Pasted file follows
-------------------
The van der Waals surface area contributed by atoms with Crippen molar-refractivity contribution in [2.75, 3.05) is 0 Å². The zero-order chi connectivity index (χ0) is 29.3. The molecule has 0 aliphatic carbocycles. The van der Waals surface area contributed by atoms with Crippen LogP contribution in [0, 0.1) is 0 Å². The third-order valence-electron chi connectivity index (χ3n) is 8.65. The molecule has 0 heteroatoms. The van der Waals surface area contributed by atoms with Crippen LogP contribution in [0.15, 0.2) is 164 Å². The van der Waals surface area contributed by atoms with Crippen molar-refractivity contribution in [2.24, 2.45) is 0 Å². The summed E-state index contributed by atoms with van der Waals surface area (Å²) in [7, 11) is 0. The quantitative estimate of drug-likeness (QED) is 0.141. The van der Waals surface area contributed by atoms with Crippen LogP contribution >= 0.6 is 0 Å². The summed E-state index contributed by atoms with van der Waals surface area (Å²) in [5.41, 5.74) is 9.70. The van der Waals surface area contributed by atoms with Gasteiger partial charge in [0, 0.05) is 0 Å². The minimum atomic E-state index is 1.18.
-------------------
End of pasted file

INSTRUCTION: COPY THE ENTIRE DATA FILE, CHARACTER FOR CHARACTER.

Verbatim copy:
The van der Waals surface area contributed by atoms with Crippen molar-refractivity contribution in [2.75, 3.05) is 0 Å². The zero-order chi connectivity index (χ0) is 29.3. The molecule has 0 aliphatic carbocycles. The van der Waals surface area contributed by atoms with Crippen LogP contribution in [0, 0.1) is 0 Å². The third-order valence-electron chi connectivity index (χ3n) is 8.65. The molecule has 0 heteroatoms. The van der Waals surface area contributed by atoms with Crippen LogP contribution in [0.15, 0.2) is 164 Å². The van der Waals surface area contributed by atoms with Crippen molar-refractivity contribution in [2.24, 2.45) is 0 Å². The summed E-state index contributed by atoms with van der Waals surface area (Å²) in [7, 11) is 0. The quantitative estimate of drug-likeness (QED) is 0.141. The van der Waals surface area contributed by atoms with Crippen LogP contribution >= 0.6 is 0 Å². The summed E-state index contributed by atoms with van der Waals surface area (Å²) in [5.41, 5.74) is 9.70. The van der Waals surface area contributed by atoms with Gasteiger partial charge in [0, 0.05) is 0 Å². The minimum atomic E-state index is 1.18.